Working In Uncertainty
Matthew Leitch column: Uncertainty quantification
by Matthew Leitch, first published 2005.
(This article first appeared under the title ‘The Matthew Leitch Column: Uncertainty quantification’ in Emerald Insight's publication ‘The Journal of Risk Finance incorporating Balance Sheet’, volume 6 number 1, 2005.)
Putting numbers on uncertainty
Most readers of this journal will be more than familiar with risk quantification as it is used for making decisions about insurance, credit, and investments in securities. But what about other situations where big decisions involve risk and uncertainty?
A couple of years ago I was part of a team doing due diligence for a bank that was interested in buying a high risk, high technology company for around £100m. The company was awash with uncertainties, many of them ominous, and these were urgently reported and discussed in a series of tense meetings.
As part of this effort a cash flow model was built, yet despite the circumstances and the money involved there was no explicit consideration of uncertainty in the model. The model was designed to report exactly the cash flow to expect month by month, with no hint of doubt. At the time nobody commented that this level of precision and apparent certainty was at odds with reality but, of course, it was.
There are still many of these single-value models around and, as we will see, sensitivity analysis is not enough.
Simulate to illuminate
The most common answer to this is to replace single value inputs with probability distributions, use Monte Carlo simulation to crunch the numbers, and present the results as probability distributions for key output variables.
Instead of saying, for example, that the NPV of a project is £21.7m, you might show a graph of the distribution of the NPV, on which the mean and 80% certainty levels are highlighted.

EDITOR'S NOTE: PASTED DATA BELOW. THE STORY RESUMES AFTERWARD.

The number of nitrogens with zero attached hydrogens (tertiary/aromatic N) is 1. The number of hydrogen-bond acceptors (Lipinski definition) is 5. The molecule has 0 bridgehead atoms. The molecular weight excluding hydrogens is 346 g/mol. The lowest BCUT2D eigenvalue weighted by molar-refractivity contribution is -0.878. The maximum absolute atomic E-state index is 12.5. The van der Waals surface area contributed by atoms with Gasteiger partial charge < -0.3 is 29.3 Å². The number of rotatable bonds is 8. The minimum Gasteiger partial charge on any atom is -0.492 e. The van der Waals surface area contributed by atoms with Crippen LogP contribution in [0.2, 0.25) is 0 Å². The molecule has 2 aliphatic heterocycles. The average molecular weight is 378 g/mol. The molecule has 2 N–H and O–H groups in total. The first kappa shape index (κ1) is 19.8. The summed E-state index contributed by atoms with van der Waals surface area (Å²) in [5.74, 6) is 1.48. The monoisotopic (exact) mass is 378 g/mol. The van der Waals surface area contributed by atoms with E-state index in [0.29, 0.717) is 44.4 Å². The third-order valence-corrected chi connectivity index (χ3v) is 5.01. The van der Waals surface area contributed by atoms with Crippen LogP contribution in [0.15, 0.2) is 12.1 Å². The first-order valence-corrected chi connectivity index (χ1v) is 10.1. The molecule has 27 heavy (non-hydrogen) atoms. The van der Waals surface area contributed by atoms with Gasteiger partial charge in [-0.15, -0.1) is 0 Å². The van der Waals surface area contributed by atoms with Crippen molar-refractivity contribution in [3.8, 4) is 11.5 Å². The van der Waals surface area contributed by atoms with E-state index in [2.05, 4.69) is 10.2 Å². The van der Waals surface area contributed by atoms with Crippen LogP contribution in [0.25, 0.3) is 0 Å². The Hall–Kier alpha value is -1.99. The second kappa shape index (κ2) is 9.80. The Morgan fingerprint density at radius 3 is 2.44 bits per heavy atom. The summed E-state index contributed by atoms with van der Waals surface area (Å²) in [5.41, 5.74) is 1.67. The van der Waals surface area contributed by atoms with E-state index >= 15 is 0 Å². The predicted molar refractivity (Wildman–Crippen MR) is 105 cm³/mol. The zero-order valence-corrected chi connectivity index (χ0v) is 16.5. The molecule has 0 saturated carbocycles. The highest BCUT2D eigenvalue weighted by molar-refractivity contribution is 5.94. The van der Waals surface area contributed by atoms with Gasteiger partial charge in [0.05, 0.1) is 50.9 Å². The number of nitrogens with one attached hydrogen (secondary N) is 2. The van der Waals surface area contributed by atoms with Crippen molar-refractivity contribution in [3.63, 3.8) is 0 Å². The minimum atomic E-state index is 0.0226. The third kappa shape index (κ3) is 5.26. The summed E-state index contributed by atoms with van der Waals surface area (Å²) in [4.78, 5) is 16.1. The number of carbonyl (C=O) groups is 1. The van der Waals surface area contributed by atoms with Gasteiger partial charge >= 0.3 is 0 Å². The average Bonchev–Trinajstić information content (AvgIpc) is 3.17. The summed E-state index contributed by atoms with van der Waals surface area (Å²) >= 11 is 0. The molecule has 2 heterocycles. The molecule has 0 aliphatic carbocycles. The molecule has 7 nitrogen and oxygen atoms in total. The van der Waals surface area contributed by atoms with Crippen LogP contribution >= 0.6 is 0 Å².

Avoid big mistakes
Straight away this avoids the main problem of not showing uncertainty, which is the bogus impression that you know exactly what the future holds and so plans can be made on that basis.
To some extent the same sense of uncertainty can be conveyed by a sensitivity analysis, but there are two other technical problems that can lead to large errors that cannot be removed by sensitivity analysis.
First, there is the Flaw of Averages, as it is called by Professor Sam Savage of Stanford University. This is the assumption that ‘average’ inputs applied to a model will give average outputs. In other words, there's no need to worry about uncertainty. This is only true if the model is linear and how many people know if their model is linear? Usually the model is not and errors can be large.
For example, imagine a publisher predicts demand of 4,000 copies for a new book, and prints 4,200 just in case. If actual demand should be greater than 4,200 sales will be capped at 4,200. Average sales will be lower than average demand because of the risk of demand being more than 4,200.